Jun 212024

Head back to the beginning.

10. The Pretenders — Stop Your Sobbing

I remember hearing the Pretenders’ debut album in 1980, when I was a college radio DJ, and like so many, being captivated by the band’s hard rocking sound and Chrissie Hynde’s fuck-off voice and attitude. But there was one song that didn’t seem to fit, “Stop Your Sobbing,” which sounded less like punk and more like it was from a ‘60s girl group. In the pre-Internet days, I scoured the album for hints, and saw that it was written by “Davies,” and unlike the rest of the album, was produced by Nick Lowe. I either figured out, or read, or heard that the “Davies” at issue was Ray, and that “Stop Your Sobbing” was a cover of a Kinks deep cut. I’m going to admit that I never listened to the original until I wrote this, and it is an early ‘60s throwback, not really anything special. The Pretenders’ version, though, is. [For much more on this song, and Hynde and Davies, check out Seth Lorinczi’s excellent piece.] – Jordan Becker

9. Eddie Berman — Nothin’ in the World Can Stop Me Worryin’ ‘Bout That Girl

The Kinks’ second album, Kinda Kinks, was a kinda rush job, built as a bed on which to rest the single-to-be “Tired of Waiting For You.” Still, there were glimpses of Ray Davies’ songwriting growing by leaps and bounds. “‘Nothin’ in the World Can Stop Me Worryin’ ‘Bout That Girl’ may have been a mouthful of a title,” AllMusic said, “but it also put them right in the front of the British Invasion pack for seriousness and complexity, out in front of where the Beatles or almost any of the competition were in early 1965.”

In Eddie Berman’s hands, the song has a back-porch vibe, more contemplative than stressed about that girl and her cheating ways. Berman plays in a higher key than the original, and his quiet guitar is both intricate and very reassuring. Play the original and Berman’s cover back to back, and you’ll be surprised how much more relaxed Berman’s sounds despite being at the same tempo and volume. – Patrick Robbins

8. Kate Rusby — The Village Green Preservation Society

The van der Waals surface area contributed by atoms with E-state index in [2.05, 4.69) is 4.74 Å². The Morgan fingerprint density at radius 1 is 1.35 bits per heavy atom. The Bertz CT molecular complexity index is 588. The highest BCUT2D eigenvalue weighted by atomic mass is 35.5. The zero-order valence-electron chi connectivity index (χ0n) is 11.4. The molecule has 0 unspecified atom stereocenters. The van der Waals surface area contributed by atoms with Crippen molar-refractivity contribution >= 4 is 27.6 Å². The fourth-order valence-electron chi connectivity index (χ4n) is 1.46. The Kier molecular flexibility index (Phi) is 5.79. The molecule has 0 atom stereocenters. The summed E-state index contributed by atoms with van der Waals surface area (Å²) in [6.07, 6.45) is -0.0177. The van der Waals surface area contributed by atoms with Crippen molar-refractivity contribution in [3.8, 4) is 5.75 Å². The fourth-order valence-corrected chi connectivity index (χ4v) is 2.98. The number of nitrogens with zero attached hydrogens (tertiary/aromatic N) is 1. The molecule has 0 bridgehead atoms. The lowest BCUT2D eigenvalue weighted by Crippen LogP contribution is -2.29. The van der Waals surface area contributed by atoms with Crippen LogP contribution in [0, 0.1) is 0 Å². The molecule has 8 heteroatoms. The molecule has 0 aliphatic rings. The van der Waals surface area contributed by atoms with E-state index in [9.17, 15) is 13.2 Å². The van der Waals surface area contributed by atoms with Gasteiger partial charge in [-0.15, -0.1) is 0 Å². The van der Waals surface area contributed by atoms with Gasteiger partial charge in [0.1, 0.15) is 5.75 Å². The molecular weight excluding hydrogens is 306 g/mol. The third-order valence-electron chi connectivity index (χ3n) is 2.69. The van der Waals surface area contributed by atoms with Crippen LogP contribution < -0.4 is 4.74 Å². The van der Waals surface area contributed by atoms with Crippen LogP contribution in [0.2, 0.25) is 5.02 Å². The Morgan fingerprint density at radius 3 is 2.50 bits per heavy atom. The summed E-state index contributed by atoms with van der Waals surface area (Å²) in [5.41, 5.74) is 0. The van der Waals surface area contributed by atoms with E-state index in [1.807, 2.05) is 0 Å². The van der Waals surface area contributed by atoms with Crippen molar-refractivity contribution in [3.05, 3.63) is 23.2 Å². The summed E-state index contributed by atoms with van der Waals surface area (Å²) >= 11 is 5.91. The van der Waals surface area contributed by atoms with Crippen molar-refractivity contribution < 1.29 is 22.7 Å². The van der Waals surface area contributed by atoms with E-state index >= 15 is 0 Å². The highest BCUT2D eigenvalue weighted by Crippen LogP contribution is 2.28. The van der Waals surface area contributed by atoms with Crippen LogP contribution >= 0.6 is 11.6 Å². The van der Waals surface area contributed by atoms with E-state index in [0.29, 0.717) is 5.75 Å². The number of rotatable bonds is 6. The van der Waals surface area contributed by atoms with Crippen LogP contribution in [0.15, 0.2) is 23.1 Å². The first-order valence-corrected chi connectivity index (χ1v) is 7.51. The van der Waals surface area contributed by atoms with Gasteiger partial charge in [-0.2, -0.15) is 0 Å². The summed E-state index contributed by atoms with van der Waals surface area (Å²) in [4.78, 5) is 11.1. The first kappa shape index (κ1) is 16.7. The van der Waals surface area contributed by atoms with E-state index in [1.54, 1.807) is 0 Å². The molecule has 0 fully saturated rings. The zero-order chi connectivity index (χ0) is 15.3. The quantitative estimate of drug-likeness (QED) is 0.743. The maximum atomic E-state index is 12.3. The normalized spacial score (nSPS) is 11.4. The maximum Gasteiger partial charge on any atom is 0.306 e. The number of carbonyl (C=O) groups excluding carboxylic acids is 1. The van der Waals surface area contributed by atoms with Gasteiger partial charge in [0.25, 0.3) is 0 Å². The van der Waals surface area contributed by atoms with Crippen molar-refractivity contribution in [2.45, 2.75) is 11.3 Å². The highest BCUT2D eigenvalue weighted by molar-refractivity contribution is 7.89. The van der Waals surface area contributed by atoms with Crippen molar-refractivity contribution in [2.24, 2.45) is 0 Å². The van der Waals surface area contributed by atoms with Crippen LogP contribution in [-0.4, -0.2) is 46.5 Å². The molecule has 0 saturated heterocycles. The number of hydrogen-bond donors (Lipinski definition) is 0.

Kate Rusby we know from her covers album of a few years back. This is an earlier work, commissioned for a TV show, and her toothsome tone is just perfect for conveying the sheer Englishness of Davies’ lyric, as a host of entirely plausible, yet mythical, networks, get outlined, one by one. Surely, we believe, this is how America sees this country. (Am I right?) Rusby is, quite rightly, one of the foremost interpreters of traditional folk songs, capable also of exploiting the idiom for her own material. A national treasure, no less, with a voice so pure they call her the Barnsley Nightingale. – Seuras Og

7. Van Halen — You Really Got Me

I’m on record as calling Van Halen’s “You Really Got Me” one of the ten cover songs that matters most to me. Years later, that’s still true. There isn’t a single moment of this song that isn’t exciting. Think about that for a minute. Everything played or sung, right down to the “ch-ch-ch-ch-ch” before the final chorus, exudes fun and joy. The song is alive, pumping dose after dose of dopamine for 160 seconds. The brothers Davies paid it compliments; Dave’s were all left-handed ones (“it must be a good record if people like it”), but Ray called it his favorite Kinks cover, and no Roth-obsessed groupie could have come up with higher praise than that. – Patrick Robbins

6. Swan Arcade — Lola

There are songs that, lyrically, fit, without question, the traditional a cappella folk song tradition. Arguably, “Lola,” a tale of mistaken sexual identity and the consequences, should not be one of them. But Swan Arcade, who have form in and at this, deliver it as if it were a broadsheet ballad, handed down over the centuries. The ragged, near-polyphonic harmonies combine in a spine tingling mélange, of traditions. Only as you hone into the lyric, does memory of the original sweep back. The band also cover superb versions of Elvis Costello, with both “Shipbuilding” and “Brilliant Mistake,” let alone “Paperback Writer” by the Beatles, and Sting’s “We Work the Black Seam.” – Seuras Og

5. Less Than Jake ft. Sooza Brass Band — Come Dancing